Ohio German Shepherd Krieger Has Many Duties as Fire Dog

Thanks to The Enquirer for this uplifting news. Paramedic training fire dog for career BY BARRETT J. BRUNSMAN MIAMI TWP. - Smokey Bear now has...
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Krieger and Lee Hines.jpg

Thanks to The Enquirer for this uplifting news.

Paramedic training fire dog for career

MIAMI TWP. – Smokey Bear now has a partner in Clermont County: Krieger the fire dog.

The 2-year-old German shepherd can demonstrate to children how to stop, drop and roll if their clothes catch fire.

Krieger also can climb a ladder, and he can hop atop a utility shed or other high structure.

The dog’s repertoire of tricks can even help illustrate what to do if a child gets lost in the woods.

Lee Hines, the Miami Township firefighter and paramedic who is training Krieger, expects the dog to share such lessons with students next school year.

Several Boy Scout troops have toured the firehouse where Krieger works, and “everybody loves the dog,” Hines said.

Because children are fascinated by Krieger, public safety messages sink in, Hines said.

For now, Krieger is busy training to get certified as a search-and-rescue dog.

Guided by the smell of people on air currents, Krieger can locate someone missing in the woods or trapped in a collapsed building or trench, Hines said.

Since January, when Fire Chief James Whitworth received approval from Miami Township’s Board of Trustees, Krieger has reported to a firehouse on every 24-hour shift worked by Hines.

Krieger is the only fire dog in Clermont County, and one of just a few in Greater Cincinnati, Hines said.

It’s important that Krieger get used to the sounds of fire trucks, chain saws and other heavy equipment that might be used during an emergency, Hines said.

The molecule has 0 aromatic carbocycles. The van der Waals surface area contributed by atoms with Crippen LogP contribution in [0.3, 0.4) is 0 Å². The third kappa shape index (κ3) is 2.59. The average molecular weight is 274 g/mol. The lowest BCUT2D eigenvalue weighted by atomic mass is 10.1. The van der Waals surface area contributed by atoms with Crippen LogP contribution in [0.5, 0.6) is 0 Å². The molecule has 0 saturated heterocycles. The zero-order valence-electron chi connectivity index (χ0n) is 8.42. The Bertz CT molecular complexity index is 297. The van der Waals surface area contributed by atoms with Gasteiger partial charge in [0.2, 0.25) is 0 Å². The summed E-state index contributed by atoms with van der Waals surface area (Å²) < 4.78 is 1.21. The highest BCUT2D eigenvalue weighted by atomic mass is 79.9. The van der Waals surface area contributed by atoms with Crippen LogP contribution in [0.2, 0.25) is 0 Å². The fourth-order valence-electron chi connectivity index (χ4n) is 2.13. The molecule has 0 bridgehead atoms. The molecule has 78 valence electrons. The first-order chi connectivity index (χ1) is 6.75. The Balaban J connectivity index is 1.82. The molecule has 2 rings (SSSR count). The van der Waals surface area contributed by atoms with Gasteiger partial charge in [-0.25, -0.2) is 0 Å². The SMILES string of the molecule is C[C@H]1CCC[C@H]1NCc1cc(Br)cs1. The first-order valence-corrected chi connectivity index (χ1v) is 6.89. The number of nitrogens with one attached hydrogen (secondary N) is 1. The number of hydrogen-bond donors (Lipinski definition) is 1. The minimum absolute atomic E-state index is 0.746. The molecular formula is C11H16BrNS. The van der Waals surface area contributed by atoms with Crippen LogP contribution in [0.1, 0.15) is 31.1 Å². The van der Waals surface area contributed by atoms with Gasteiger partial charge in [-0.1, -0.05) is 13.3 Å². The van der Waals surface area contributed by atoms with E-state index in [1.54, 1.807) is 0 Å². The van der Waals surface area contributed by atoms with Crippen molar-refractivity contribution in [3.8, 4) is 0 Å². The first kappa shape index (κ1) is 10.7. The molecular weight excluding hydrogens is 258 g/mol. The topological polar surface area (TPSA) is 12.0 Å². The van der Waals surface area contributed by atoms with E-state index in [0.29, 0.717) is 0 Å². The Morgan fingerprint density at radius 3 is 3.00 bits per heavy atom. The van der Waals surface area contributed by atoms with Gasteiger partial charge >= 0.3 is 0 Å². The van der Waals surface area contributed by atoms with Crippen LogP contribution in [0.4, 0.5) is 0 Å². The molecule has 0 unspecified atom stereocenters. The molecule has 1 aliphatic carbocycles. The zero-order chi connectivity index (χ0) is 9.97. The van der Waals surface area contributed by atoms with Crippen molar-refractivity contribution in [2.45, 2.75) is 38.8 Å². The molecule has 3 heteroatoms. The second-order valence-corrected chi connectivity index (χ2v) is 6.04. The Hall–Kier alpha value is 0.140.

The arrangement also allows Hines to train the dog without interruption, forming a useful bond.

When he’s not being put through his paces in the parking lot or woods behind Station 27 at Branch Hill-Guinea Pike and Wards Corner Road, Krieger racks out on a mat in the TV lounge – next to the couches where firefighters/paramedics relax during down time.

The dog has the run of the firehouse – except for restrooms – but must stay off furniture.

Hines is required to keep an eye on Krieger and clean up after him. When Hines is fighting a fire or responding to a call for emergency medical service, Krieger waits in a small kennel next to a washer and dryer in the utility room.

The cost to Miami Township was about $120 for the kennel and about $60 for two mats at Station 27. The total price is about $550 because a kennel and two mats were bought for each of the three fire stations in the township. Hines might be assigned to work a shift at any of them.

The dog belongs to Hines, 37, who lives in Miami Township. The cost of food, veterinary care and liability insurance is paid by Hines.

A native of Germany, Krieger cost Hines about $2,000.

Krieger’s name is German for “warrior,” and the dog responds to commands that Hines barks out in German – such as “sitz” for sit and “aus” for when Krieger is to drop something out of his mouth.

Aside from such basic commands, “I don’t speak German,” Hines said.

“He’s kind of bilingual,” Hines said of Krieger. “If I’m in a loud environment where tools are operating, I can give him hand commands.”

While he’s the son of purebred show dogs, Krieger is suited for search-and-rescue missions because of his energy, agility and work ethic, Hines said. It’s a plus that he’s relatively small for an adult German shepherd.

Police dogs can weigh more than 100 pounds, Hines said, while Krieger weighs about 70 pounds. The firefighter/paramedic, who is 6 feet and weighs 210 pounds, said he might have to carry the dog for stretches while searching a collapsed building or the woods for someone who is trapped or lost.

Follow this link to read the rest of the article.

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